You know Ireland is in trouble with the sovereign debt markets, and that we face accepting hugely expensive bailout cash (maybe even a default), when our minister for finance starts agreeing with London's Daily Telegraph.
One of the leading commentators for the paper – not noted for its love of the euro or the eurozone– wrote last week in his blog that German leader Angela Merkel had dropped Ireland in it with her proposal to protect German taxpayers from the national debts of the Irish, Greek and Portuguese.
"Desperately unlucky" Ireland was running out of time, predicted Ambrose Evans-Pritchard, who has always been fair on Irish matters. "The trigger for Ireland's bond hell this week was of course the Franco-German deal preparing the way for orderly defaults and bondholder haircuts for eurozone states that get into trouble," he wrote.
"This shift in policy changes the game entirely. Why would pension funds step into distressed debt markets after they have been told that the EU will, suddenly, no longer stand behind the debt," he asked. In other words, Ireland, which was already facing a near impossible task of trying to get foreigners to lend it money, had been totally undermined.
In Ireland's case, it would mean that the foreigners who have so far loaned us €90bn – money which underpins Irish living standards and services – should be repaid 10%, 20% or maybe even a quarter less than they are owed.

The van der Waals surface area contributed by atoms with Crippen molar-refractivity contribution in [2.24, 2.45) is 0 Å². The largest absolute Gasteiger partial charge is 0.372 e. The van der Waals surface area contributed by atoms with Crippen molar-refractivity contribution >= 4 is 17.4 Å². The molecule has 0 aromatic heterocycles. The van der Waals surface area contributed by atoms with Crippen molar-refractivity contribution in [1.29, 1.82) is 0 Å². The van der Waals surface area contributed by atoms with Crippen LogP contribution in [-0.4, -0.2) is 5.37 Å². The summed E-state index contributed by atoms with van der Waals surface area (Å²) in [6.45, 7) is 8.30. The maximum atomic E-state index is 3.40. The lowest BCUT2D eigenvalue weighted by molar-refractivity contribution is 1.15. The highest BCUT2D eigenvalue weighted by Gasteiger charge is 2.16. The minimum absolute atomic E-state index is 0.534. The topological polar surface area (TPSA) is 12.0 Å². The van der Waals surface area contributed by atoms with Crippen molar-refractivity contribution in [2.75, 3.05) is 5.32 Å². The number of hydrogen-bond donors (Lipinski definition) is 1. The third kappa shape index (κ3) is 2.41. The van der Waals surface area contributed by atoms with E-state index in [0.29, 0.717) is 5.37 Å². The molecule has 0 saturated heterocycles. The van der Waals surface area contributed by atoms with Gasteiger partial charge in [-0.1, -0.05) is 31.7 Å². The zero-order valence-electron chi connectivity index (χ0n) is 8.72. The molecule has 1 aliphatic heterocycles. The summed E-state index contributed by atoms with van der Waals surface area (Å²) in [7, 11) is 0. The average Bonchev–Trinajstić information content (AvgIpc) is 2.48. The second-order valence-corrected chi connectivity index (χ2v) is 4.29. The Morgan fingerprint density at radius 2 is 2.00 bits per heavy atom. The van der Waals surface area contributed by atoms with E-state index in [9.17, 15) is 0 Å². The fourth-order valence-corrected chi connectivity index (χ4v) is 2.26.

Defaulting would for Ireland be an unprecedented move, which would have long-term implications. Citizens of states that fail to pay back all or some of their sovereign debt traditionally face hardships. But after the huge mishandling of the crisis by the government, it may after all be the only path for Ireland to follow. That is a measure of how badly the government has handled the bank crisis over more than two years, mostly supported by the main opposition party.
To stop Ireland being shut out of the sovereign bonds markets – the definition of national economic sovereignty – the government set out quite properly to quarantine the huge debts built up by our bankers. A small group of probably no more than 50 bankers had dumped over €50bn of their bills onto their fellow citizens. Protecting the economy from bank debts is what governments have done around the world down the ages when faced with financial crises. But the specific way Nama was set up, its slow dealings with bankers who were allowed to continue to run and ruin our banks, and the government's strange reluctance to nationalise AIB and Bank of Ireland (to name just some of the mistakes) has self-evidently failed.
The charge sheet for the government includes record sovereign interest rates, the continuing lock out from the sovereign bond markets and a looming bailout or some sort of forced default being forced on the state.
For Germany and France, forcing some sort of default on Ireland, Greece and Portugal makes absolute sense because they can end the guarantee of German and French citizens for the debts of their fellow three eurozone countries. The significance for the euro project could not be bigger and it was not lost on the Telegraph.
By Thursday, there was apparently no reason for Brian Lenihan to disagree with some of the sentiments of the Telegraph's commentator. In an interview with Matt Cooper's The Last Word, Lenihan said the Irish government interest rates had gone up because of the actions of the German government.
When the most senior government in Europe declares it is examining the option of not paying back investors, then markets will be spooked, he said. Lenihan could have added that the crisis did not start in recent days.
A sovereign debt crisis mishandled at every turn has been building for more than two years.